Subsequent Question for Tunisia: The Role of Islam in Politics
By THOMAS FULLER
TUNIS - The Tunisian revolution that overthrew decades of authoritarian rule has entered a delicate new phase in latest days more than the role of Islam in politics. Tensions mounted right here final week when military helicopters and security forces had been known as in to carry out an unusual mission: protecting the city’s brothels from a mob of zealots.
Police officers dispersed a group of rock-throwing protesters who streamed into a warren of alleyways lined with legally sanctioned bordellos shouting, “God is wonderful!” and “No to brothels in a Muslim nation!”
Five weeks after protesters forced out the country’s dictator, President Zine el-Abidine Ben Ali, Tunisians are locked in a fierce and noisy debate about how far, or even no matter whether, Islamism needs to be infused in to the new government.
About 98 percent with the population of ten million is Muslim, but Tunisia’s liberal social policies and Western life-style shatter stereotypes of the Arab planet. Abortion is legal, polygamy is banned and girls typically put on bikinis on the country’s Mediterranean beaches. Wine is openly sold in supermarkets and imbibed at bars across the nation.
Women’s groups say they’re concerned that in the cacophonous aftermath of the revolution, conservative forces could tug the country away from its strict tradition of secularism.
“Nothing is irreversible,” stated Khadija Cherif, a former head from the Tunisian Association of Democratic Ladies, a feminist organization. “We do not need to let down our guard.”
Ms. Cherif was 1 of a large number of Tunisians who marched by way of Tunis, the capital, on Saturday demanding the separation of mosque and state in one of many largest demonstrations since the overthrow of Mr. Ben Ali.
Protesters held up signs saying, “Politics ruins religion and religion ruins politics.”
They have been also mourning the killing on Friday of a Polish priest by unknown attackers. That assault was also condemned by the country’s main Muslim political motion, Ennahdha, or Renaissance, which was banned under Mr. Ben Ali’s dictatorship but is now regrouping.
In interviews within the Tunisian news media, Ennahdha’s leaders have taken pains to praise tolerance and moderation, comparing themselves for the Islamic parties that govern Turkey and Malaysia.
“We know we have an basically fragile economy that’s very open toward the outside world, for the point of becoming totally dependent on it,” Hamadi Jebali, the party’s secretary general, stated in an interview using the Tunisian magazine Réalités. “We have no interest whatsoever in throwing anything away nowadays or tomorrow.”
The celebration, which is allied with Egypt’s Muslim Brotherhood, says it opposes the imposition of Islamic law in Tunisia.
But some Tunisians say they stay unconvinced.
Raja Mansour, a bank employee in Tunis, said it was too early to inform how the Islamist movement would evolve.
“We do not know if they are a real threat or not,” she said. “But the best defense is always to attack.” By this she meant that secularists ought to assert themselves, she stated.
Ennahdha is among the handful of organized movements in a extremely fractured political landscape. The caretaker government that has managed the nation considering that Mr. Ben Ali was ousted is fragile and weak, with no clear leadership emerging from the revolution.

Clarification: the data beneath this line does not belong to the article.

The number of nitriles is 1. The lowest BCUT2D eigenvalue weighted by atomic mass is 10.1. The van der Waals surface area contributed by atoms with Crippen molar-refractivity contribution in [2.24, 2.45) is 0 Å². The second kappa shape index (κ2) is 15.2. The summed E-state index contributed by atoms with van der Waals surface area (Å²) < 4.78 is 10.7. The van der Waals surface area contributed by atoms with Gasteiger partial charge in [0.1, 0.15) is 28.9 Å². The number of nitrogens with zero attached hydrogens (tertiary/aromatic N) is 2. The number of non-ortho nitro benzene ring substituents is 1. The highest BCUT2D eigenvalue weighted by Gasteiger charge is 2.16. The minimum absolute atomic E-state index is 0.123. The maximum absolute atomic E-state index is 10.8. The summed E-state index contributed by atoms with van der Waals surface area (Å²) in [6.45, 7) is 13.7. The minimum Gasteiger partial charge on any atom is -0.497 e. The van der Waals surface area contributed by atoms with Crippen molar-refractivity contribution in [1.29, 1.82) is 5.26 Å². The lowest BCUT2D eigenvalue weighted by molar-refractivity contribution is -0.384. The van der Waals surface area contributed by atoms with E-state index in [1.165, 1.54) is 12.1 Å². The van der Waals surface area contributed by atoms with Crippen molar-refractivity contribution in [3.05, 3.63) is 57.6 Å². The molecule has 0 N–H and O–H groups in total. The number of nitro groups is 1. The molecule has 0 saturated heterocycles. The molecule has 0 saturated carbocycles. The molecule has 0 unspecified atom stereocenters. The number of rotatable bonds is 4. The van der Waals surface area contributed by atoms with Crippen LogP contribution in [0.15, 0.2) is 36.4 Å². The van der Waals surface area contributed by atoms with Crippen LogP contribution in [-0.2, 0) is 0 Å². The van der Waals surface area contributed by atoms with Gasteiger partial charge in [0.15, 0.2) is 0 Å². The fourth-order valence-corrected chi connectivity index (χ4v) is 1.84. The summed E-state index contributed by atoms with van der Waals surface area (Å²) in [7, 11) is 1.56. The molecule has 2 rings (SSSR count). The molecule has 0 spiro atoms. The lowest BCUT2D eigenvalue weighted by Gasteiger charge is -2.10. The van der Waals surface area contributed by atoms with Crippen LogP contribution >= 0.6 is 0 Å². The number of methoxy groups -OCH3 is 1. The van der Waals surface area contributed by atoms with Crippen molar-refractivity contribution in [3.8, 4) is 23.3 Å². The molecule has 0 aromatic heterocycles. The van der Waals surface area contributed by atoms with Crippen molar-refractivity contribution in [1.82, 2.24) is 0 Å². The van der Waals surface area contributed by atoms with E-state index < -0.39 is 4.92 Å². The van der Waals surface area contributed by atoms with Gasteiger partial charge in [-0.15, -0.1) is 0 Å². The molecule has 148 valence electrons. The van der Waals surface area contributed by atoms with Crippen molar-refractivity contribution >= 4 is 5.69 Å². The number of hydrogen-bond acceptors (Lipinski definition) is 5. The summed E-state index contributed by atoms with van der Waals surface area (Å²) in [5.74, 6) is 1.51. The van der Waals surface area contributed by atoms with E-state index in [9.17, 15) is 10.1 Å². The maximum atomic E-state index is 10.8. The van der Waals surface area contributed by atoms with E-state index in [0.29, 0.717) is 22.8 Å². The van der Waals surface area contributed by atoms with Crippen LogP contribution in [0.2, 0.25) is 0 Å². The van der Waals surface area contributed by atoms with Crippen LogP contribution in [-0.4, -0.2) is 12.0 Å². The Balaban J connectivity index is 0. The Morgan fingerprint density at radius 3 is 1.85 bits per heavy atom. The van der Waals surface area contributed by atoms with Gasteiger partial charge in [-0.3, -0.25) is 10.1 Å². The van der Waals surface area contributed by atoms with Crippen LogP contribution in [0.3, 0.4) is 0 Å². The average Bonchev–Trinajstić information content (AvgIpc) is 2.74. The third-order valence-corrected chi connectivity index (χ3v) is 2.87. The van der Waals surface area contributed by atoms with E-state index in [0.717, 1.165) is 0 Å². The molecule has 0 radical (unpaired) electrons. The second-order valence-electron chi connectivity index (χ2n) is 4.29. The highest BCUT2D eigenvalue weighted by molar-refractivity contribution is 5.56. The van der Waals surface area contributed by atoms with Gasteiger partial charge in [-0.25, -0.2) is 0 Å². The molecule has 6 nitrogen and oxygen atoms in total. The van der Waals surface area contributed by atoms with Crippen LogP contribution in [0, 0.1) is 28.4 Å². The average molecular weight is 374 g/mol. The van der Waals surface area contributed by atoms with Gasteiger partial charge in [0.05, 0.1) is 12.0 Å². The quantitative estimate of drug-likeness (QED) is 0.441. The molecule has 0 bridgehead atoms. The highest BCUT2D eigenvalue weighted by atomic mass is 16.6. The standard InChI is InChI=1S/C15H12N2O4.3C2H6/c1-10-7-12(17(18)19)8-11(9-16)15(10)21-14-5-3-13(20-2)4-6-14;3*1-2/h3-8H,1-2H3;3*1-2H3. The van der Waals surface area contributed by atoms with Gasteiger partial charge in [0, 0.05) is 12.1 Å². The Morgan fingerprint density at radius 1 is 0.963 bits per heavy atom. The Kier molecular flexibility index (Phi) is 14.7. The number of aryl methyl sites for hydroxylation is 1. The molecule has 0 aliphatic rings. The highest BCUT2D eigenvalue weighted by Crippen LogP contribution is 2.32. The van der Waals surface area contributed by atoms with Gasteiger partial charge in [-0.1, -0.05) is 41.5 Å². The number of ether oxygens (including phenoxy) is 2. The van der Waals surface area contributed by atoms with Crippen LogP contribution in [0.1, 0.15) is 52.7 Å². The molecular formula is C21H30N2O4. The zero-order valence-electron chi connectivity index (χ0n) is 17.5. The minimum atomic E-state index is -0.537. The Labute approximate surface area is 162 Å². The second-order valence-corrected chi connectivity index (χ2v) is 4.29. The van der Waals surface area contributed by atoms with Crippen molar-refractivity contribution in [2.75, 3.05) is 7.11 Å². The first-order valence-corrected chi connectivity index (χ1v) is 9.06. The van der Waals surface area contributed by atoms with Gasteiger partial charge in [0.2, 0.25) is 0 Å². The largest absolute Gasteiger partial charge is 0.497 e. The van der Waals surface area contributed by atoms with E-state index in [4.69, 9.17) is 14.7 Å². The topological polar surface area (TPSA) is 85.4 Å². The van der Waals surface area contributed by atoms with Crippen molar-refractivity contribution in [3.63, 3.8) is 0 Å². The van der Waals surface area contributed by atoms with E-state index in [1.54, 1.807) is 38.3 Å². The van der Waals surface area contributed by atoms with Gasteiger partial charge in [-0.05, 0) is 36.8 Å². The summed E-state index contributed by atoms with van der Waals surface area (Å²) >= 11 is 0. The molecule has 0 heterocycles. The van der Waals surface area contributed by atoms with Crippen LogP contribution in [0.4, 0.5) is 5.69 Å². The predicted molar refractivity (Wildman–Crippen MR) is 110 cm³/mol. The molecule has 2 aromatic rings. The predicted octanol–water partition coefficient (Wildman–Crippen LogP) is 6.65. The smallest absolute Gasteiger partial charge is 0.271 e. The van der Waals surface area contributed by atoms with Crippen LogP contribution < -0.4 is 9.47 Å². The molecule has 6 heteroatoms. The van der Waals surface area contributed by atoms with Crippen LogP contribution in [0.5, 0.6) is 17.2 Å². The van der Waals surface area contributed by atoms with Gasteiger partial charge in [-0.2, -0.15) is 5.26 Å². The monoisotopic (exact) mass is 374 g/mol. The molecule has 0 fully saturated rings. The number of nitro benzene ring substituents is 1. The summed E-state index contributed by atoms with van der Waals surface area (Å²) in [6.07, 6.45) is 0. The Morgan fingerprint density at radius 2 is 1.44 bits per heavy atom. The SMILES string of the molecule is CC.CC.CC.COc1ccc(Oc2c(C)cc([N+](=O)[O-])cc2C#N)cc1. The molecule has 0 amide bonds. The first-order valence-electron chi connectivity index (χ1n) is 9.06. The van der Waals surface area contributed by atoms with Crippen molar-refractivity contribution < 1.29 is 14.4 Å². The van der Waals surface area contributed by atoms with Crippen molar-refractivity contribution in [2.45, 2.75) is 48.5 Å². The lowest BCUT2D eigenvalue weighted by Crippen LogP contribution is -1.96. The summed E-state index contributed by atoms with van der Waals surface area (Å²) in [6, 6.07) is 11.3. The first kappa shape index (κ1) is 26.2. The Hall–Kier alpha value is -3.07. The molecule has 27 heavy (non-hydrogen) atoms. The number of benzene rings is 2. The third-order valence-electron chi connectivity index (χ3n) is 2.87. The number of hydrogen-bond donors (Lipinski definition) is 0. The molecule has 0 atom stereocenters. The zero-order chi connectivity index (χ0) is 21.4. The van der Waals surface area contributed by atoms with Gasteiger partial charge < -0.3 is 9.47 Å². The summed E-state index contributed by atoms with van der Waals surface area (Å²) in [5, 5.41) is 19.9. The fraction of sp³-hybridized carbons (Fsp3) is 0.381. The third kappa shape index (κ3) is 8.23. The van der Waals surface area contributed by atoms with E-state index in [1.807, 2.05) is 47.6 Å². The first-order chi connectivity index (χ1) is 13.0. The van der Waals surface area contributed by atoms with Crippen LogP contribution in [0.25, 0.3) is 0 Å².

The unanimity of the protest motion against Mr. Ben Ali in January, the uprising that set off demonstrations across the Arab world, has given that evolved into quite a few everyday protests by competing groups, a development that many Tunisians discover unsettling.
“Freedom is really a wonderful, wonderful adventure, but it’s not without having risks,” stated Fathi Ben Haj Yathia, an author and former political prisoner. “There are a lot of unknowns.”
One of many largest demonstrations because Mr. Ben Ali fled took spot on Sunday in Tunis, exactly where several thousand protesters marched towards the prime minister’s workplace to demand the caretaker government’s resignation. They accused it of getting links to Mr. Ben Ali’s government.
Tunisians are debating the long term of their nation on the streets. Avenue Habib Bourguiba, the broad thoroughfare in central Tunis named following the country’s first president, resembles a Roman forum on weekends, packed with people of all ages excitedly discussing politics.
The freewheeling and somewhat chaotic atmosphere across the country continues to be accompanied by a breakdown in security that continues to be specifically unsettling for ladies. Together with the extensive security apparatus from the old government decimated, leaving the police force in disarray, several girls now say they may be afraid to walk outside alone at evening.
Achouri Thouraya, a 29-year-old graphic artist, says she has mixed feelings toward the revolution.
She shared within the joy with the overthrow of what she described as Mr. Ben Ali’s kleptocratic government. But she also says she believes that the government’s crackdown on any Muslim groups it considered extremist, a draconian police plan that included monitoring those who prayed often, helped defend the rights of girls.
“We had the freedom to live our lives like girls in Europe,” she mentioned.
But now Ms. Thouraya said she was a “little scared.”
She added, “We do not know who is going to be president and what attitudes he may have toward females.”
Mounir Troudi, a jazz musician, disagrees. He has no love for the former Ben Ali government, but mentioned he believed that Tunisia would remain a land of beer and bikinis.
“This is a maritime nation,” Mr. Troudi mentioned. “We are sailors, and we’ve constantly been open to the outside globe. I’ve self-confidence within the Tunisian men and women. It is not a country of fanatics.”